For the commendable performances of both Guinness and Hayakawa, for the beautiful cinematography by Jack Hildyard, for the film's trademark whistling of "Colonel Bogey's March", and for an unforgettable ending that was worth the long wait, I rated it a 7 out of 10. I must add that I don't believe that fighting the Japanese and the Germans in the most effective way possible during World War II was "madness" as this film seemed to suggest at the end. I strongly and respectfully disagree with that position.
Far Ahead of Its Time
First off, what is so amazing about this film is that, for the time that it was made, how modern it looks. David Lean certainly had the eye of any modern director and managed to direct a visual masterpiece at a time when many films were still being shot in black and white.

William Holden gives one of his finest performances as a cynic of warfare , citing for us the insanity and absurdity that the combatants often convey. And he hates the war, but he cannot avoid been thrown back into it again and again. We wish he could stay on the beach with his nurse lover, but he is a man destined for a tragic doom for his country, whether he wants to or not.

Alec Guiness also delivers a fine performance as a bold general whose own pride is, at the same time, his most noble quality as well as his greatest fault. He is uncompromising, yet when the Japanese submit to his demands, he begins overseeing the construction of the bridge with great esteem. Eventually, for him, the bridge becomes a manifestation of his belief of the superiority of the British Army, which he follows like a religion. And in putting all his pride into this bridge, he loses sight of even the British's own true agenda. Truly, his sense of overwhelming honor is, at the same time, his downfall in a descent to a loss of morality, and a sense of good and evil.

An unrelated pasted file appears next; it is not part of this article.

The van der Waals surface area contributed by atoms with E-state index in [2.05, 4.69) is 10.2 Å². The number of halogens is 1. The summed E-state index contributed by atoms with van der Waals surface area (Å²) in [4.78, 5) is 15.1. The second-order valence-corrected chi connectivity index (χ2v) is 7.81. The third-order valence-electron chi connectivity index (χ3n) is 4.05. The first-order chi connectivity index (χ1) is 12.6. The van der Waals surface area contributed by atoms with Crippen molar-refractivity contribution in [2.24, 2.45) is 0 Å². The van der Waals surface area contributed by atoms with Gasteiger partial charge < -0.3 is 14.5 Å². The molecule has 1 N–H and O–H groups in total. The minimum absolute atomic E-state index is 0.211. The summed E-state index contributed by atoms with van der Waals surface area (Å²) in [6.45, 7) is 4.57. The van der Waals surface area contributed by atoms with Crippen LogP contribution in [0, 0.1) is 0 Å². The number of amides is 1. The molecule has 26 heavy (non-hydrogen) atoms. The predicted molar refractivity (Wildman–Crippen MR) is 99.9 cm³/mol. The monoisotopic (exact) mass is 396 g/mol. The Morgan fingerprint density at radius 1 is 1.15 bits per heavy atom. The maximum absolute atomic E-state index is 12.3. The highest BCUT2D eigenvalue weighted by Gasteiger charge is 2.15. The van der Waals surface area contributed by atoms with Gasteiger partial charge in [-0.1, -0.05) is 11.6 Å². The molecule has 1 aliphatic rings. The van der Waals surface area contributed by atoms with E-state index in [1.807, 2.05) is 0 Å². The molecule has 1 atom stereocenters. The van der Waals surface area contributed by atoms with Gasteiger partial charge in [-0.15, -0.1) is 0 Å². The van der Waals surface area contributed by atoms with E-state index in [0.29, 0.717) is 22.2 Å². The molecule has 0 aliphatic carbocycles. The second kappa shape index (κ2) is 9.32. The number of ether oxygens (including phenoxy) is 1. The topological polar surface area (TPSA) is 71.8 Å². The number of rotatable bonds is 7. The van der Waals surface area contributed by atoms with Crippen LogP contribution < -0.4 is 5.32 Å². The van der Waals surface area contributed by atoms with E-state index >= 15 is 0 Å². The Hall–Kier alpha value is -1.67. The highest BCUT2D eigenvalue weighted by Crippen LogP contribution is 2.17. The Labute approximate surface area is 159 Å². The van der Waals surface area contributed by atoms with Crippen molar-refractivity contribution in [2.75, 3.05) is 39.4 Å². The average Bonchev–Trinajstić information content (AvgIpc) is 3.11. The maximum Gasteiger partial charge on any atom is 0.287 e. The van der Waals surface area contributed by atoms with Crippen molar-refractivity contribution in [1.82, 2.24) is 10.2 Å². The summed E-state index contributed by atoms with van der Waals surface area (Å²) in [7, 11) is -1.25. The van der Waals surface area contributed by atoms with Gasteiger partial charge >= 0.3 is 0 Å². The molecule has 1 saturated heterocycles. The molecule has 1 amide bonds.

And yes, by the end of this film, we learn a great lesson of the horrors of war. Not only does it take the lives of many good men, but the utter failure and despair that accompany it make it an unbearable existence. And this message has only recently been re-evaluated with the also-brilliant masterpiece "Saving Private Ryan." But, keep in mind that it took forty years to regain the power that this film inspired so long ago.
David Lean's best work since Lawrence of Arabia